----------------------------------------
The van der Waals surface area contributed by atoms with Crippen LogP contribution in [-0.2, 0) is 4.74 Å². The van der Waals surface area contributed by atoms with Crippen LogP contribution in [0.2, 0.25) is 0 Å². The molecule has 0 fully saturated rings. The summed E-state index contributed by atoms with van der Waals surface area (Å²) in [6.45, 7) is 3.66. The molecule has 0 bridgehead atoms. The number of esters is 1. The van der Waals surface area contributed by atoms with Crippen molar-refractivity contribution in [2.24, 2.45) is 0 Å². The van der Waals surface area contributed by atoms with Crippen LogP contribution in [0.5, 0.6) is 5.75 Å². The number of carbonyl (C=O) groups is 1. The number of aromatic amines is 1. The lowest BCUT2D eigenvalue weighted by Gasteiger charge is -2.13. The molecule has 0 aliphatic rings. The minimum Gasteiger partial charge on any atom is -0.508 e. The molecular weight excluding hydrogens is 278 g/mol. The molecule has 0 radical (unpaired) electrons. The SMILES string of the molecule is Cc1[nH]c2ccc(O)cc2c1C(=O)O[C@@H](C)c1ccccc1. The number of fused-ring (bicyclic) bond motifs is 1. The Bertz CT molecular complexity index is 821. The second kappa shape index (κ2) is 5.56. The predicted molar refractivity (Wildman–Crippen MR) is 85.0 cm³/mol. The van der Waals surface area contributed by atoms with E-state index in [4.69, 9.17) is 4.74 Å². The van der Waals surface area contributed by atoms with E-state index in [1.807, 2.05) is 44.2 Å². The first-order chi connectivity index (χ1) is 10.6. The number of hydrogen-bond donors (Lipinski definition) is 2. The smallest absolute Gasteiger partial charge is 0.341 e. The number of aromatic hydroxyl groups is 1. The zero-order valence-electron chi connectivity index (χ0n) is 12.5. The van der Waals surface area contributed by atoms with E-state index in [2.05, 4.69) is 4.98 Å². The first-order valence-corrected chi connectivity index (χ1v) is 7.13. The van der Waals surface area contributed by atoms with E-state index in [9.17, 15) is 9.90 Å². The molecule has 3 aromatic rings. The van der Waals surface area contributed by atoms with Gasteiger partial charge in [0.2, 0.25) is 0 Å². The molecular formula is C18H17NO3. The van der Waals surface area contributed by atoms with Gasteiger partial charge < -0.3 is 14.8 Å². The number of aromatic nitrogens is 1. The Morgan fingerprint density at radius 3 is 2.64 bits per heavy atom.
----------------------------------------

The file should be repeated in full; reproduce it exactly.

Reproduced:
The van der Waals surface area contributed by atoms with Crippen LogP contribution in [-0.2, 0) is 4.74 Å². The van der Waals surface area contributed by atoms with Crippen LogP contribution in [0.2, 0.25) is 0 Å². The molecule has 0 fully saturated rings. The summed E-state index contributed by atoms with van der Waals surface area (Å²) in [6.45, 7) is 3.66. The molecule has 0 bridgehead atoms. The number of esters is 1. The van der Waals surface area contributed by atoms with Crippen molar-refractivity contribution in [2.24, 2.45) is 0 Å². The van der Waals surface area contributed by atoms with Crippen LogP contribution in [0.5, 0.6) is 5.75 Å². The number of carbonyl (C=O) groups is 1. The number of aromatic amines is 1. The lowest BCUT2D eigenvalue weighted by Gasteiger charge is -2.13. The molecule has 0 aliphatic rings. The minimum Gasteiger partial charge on any atom is -0.508 e. The molecular weight excluding hydrogens is 278 g/mol. The molecule has 0 radical (unpaired) electrons. The SMILES string of the molecule is Cc1[nH]c2ccc(O)cc2c1C(=O)O[C@@H](C)c1ccccc1. The number of fused-ring (bicyclic) bond motifs is 1. The Bertz CT molecular complexity index is 821. The second kappa shape index (κ2) is 5.56. The predicted molar refractivity (Wildman–Crippen MR) is 85.0 cm³/mol. The van der Waals surface area contributed by atoms with E-state index in [4.69, 9.17) is 4.74 Å². The van der Waals surface area contributed by atoms with E-state index in [1.807, 2.05) is 44.2 Å². The first-order chi connectivity index (χ1) is 10.6. The number of hydrogen-bond donors (Lipinski definition) is 2. The smallest absolute Gasteiger partial charge is 0.341 e. The number of aromatic hydroxyl groups is 1. The zero-order valence-electron chi connectivity index (χ0n) is 12.5. The van der Waals surface area contributed by atoms with E-state index in [2.05, 4.69) is 4.98 Å². The first-order valence-corrected chi connectivity index (χ1v) is 7.13. The van der Waals surface area contributed by atoms with E-state index in [9.17, 15) is 9.90 Å². The molecule has 3 aromatic rings. The van der Waals surface area contributed by atoms with Gasteiger partial charge in [0.2, 0.25) is 0 Å². The molecular formula is C18H17NO3. The van der Waals surface area contributed by atoms with Gasteiger partial charge < -0.3 is 14.8 Å². The number of aromatic nitrogens is 1. The Morgan fingerprint density at radius 3 is 2.64 bits per heavy atom.